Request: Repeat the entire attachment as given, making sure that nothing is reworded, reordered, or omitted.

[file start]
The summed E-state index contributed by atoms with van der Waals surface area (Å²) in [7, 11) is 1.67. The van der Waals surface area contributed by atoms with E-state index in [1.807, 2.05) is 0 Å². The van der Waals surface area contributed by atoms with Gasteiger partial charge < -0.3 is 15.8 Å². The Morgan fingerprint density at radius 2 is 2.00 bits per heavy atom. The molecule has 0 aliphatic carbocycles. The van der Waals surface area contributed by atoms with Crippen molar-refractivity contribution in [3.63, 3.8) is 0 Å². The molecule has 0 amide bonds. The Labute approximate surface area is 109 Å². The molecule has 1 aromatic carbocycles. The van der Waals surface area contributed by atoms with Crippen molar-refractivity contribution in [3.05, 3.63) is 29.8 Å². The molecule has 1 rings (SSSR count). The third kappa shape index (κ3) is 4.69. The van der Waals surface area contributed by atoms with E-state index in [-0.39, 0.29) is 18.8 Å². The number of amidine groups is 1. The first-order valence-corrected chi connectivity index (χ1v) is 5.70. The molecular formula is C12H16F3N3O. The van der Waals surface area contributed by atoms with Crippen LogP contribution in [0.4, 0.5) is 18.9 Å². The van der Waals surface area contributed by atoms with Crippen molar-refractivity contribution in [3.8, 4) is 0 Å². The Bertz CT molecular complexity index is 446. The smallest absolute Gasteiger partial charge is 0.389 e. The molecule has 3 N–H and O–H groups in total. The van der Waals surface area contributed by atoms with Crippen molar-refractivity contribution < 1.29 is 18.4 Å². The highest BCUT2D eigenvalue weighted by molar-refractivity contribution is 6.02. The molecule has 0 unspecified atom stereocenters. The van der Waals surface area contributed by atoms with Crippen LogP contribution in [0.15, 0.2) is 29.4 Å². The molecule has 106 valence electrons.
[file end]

The summed E-state index contributed by atoms with van der Waals surface area (Å²) in [7, 11) is 1.67. The van der Waals surface area contributed by atoms with E-state index in [1.807, 2.05) is 0 Å². The van der Waals surface area contributed by atoms with Gasteiger partial charge < -0.3 is 15.8 Å². The Morgan fingerprint density at radius 2 is 2.00 bits per heavy atom. The molecule has 0 aliphatic carbocycles. The van der Waals surface area contributed by atoms with Crippen molar-refractivity contribution in [3.63, 3.8) is 0 Å². The molecule has 0 amide bonds. The Labute approximate surface area is 109 Å². The molecule has 1 aromatic carbocycles. The van der Waals surface area contributed by atoms with Crippen molar-refractivity contribution in [3.05, 3.63) is 29.8 Å². The molecule has 1 rings (SSSR count). The third kappa shape index (κ3) is 4.69. The van der Waals surface area contributed by atoms with E-state index in [-0.39, 0.29) is 18.8 Å². The number of amidine groups is 1. The first-order valence-corrected chi connectivity index (χ1v) is 5.70. The molecular formula is C12H16F3N3O. The van der Waals surface area contributed by atoms with Crippen LogP contribution in [0.4, 0.5) is 18.9 Å². The van der Waals surface area contributed by atoms with Crippen molar-refractivity contribution in [3.8, 4) is 0 Å². The Bertz CT molecular complexity index is 446. The smallest absolute Gasteiger partial charge is 0.389 e. The molecule has 3 N–H and O–H groups in total. The van der Waals surface area contributed by atoms with Crippen molar-refractivity contribution < 1.29 is 18.4 Å². The highest BCUT2D eigenvalue weighted by molar-refractivity contribution is 6.02. The molecule has 0 unspecified atom stereocenters. The van der Waals surface area contributed by atoms with Crippen LogP contribution in [0.15, 0.2) is 29.4 Å². The molecule has 106 valence electrons.